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How to turn off the solar panels/electricity to the house?

tintop

New Member
Sep 14, 2021
4
0
PA
I'm new here. Just had Tesla solar panels/1 Powerwall Plus installed. System is on, passed inspection, on Self Consumption mode, awaiting PTO.

The system is set up outside (left to right) with Inverter/Powerwall Plus, the Disconnect (with the big handle), the Gateway 2, and then the utility meter. Main electrical panel is in the basement.

The installer mentioned that the utility company may want the power to the house and solar panels turned off when changing the meter to a Net meter.

When I asked him what sequence I should use to turn the equipment off, he said first turn off the Gateway 2 breaker, then the Disconnect and last the main electrical panel in the basement. He said just reverse the process when turning everything back on (first main electrical panel, then Disconnect, then Gateway 2 breaker.

When looking at the Solar Panels System Manual, page 4, "Solar System Activation" (found on the website dated 9/28/2018), it only mentions, on turning the system on, first turn on the breaker for the main electrical panel and then the disconnect (doesn't seem to mention the Gateway 2, probably because Gateway 2 did not exist when the manual was written).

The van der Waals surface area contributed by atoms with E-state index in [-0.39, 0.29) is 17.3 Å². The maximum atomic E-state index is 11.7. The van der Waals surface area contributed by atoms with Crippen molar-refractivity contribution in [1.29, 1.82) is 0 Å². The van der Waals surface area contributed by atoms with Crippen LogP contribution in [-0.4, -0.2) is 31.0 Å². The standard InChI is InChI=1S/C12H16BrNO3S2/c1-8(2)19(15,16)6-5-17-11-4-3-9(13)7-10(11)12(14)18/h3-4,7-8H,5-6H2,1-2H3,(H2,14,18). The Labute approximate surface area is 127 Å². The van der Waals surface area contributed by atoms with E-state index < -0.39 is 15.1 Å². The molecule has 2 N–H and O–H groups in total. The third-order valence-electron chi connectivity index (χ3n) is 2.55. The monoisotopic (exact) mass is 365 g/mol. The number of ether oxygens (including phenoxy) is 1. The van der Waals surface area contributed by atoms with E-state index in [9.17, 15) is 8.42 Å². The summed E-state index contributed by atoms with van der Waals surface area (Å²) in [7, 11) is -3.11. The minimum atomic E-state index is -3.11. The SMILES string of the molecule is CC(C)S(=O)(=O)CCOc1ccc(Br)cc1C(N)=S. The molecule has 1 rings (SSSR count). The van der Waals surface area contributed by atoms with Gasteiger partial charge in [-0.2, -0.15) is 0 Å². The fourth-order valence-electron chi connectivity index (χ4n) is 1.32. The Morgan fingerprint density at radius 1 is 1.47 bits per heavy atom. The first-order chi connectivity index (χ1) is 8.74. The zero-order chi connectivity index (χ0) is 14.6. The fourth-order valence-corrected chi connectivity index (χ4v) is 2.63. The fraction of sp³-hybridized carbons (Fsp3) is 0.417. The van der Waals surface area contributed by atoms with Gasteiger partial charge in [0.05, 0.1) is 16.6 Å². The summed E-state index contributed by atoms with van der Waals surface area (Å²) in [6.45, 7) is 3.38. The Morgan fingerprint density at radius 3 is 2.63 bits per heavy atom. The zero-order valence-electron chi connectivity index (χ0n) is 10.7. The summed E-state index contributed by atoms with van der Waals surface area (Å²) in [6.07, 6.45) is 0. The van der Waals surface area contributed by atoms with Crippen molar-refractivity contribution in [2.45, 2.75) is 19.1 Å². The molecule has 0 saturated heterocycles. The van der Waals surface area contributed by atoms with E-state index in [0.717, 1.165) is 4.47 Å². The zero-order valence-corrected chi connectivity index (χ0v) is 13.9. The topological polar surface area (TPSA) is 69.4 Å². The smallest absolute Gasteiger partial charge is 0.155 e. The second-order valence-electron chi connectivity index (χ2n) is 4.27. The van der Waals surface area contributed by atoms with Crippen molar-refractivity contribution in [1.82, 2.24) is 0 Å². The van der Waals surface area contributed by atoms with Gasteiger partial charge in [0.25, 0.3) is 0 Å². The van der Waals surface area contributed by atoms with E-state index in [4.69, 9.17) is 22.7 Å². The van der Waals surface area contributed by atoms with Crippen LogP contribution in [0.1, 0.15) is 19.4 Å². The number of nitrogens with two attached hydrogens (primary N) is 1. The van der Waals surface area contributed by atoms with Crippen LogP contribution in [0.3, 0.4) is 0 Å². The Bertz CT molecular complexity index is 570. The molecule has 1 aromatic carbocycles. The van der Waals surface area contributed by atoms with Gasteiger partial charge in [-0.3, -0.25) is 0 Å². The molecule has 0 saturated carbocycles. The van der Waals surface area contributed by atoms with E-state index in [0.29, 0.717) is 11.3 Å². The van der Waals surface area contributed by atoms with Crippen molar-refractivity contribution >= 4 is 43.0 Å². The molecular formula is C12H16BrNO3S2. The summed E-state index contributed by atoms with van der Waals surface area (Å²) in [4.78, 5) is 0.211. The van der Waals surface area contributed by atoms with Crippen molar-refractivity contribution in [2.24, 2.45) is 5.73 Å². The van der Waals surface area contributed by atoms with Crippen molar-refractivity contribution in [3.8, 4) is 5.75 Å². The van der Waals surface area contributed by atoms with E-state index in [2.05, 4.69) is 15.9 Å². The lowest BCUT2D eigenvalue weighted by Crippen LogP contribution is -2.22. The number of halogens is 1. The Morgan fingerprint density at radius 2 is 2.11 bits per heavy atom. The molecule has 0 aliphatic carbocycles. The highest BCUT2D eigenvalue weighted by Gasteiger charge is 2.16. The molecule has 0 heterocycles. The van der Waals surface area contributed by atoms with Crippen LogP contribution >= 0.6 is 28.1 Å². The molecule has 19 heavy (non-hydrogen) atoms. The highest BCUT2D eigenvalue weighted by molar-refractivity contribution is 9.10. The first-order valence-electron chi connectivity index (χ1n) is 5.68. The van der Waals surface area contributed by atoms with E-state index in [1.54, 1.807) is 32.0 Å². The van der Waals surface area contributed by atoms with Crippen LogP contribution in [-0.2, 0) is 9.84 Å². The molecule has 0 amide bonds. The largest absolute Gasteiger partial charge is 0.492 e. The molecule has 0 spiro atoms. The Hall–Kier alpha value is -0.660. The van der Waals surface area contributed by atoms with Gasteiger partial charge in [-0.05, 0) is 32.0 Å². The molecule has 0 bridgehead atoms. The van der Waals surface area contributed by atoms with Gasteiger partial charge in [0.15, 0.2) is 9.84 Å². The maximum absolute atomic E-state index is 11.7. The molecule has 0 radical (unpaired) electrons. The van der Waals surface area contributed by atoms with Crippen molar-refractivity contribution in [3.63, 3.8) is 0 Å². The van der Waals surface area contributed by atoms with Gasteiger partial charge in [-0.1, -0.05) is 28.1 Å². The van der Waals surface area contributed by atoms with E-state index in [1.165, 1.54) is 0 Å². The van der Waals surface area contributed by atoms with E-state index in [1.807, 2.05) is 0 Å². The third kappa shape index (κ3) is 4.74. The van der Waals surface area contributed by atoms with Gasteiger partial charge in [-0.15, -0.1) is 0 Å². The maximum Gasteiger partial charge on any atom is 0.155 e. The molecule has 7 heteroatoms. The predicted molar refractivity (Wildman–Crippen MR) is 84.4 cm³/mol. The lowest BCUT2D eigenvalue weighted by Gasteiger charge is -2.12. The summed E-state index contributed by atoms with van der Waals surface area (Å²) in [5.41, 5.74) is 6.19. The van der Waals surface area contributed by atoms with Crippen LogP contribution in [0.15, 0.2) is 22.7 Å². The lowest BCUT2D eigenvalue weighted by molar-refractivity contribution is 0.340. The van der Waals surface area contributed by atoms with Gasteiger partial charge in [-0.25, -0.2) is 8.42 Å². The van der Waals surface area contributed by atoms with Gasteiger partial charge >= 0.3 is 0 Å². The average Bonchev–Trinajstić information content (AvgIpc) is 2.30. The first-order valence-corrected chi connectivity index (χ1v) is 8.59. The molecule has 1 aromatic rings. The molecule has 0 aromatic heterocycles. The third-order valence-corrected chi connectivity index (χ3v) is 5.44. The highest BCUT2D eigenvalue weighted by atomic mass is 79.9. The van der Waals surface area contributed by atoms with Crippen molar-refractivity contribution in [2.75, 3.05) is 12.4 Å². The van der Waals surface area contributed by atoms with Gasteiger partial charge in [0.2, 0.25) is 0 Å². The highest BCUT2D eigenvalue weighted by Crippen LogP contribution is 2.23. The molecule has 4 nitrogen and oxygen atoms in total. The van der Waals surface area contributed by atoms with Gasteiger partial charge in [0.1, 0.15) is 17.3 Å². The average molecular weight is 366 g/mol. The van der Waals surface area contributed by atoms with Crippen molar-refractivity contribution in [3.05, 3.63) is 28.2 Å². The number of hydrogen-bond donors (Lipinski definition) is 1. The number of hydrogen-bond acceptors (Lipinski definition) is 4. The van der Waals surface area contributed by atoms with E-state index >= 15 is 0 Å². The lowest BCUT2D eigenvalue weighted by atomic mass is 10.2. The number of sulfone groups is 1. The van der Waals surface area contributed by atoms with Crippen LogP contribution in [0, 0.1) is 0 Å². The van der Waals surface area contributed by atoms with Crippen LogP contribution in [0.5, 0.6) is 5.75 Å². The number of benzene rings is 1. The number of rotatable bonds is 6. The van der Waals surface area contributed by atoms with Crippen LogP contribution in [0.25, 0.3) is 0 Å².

What is the correct sequence that I should use if I need to turn the solar panels/electricity to the house off? Do I also need to turn off the switch on the Powerwall Plus?

Is there a different process I should use if I only need the electricity for the house turned off (say for an electrician to do electrical work in the house)?

I emailed the question to my Project Advisor but still haven't gotten a reply.

Thanks for your help.
 

gpez

Member
Apr 25, 2019
751
616
USA
We've had our meter changed twice since having our panels installed, first for a net meter and second to upgrade it, and neither time did we have to do anything. The power company simply turned off the meter, swapped whatever they needed to, and flipped it back. Literally took the worker 20 seconds each time. The Powerwalls kicked in for the requisite 5 minutes and we didn't even notice the second time (the worker rang our doorbell but we couldn't answer, by the time I checked the Ring notification two minutes later and saw it was our utility he had already swapped the meter and was heading back to his truck).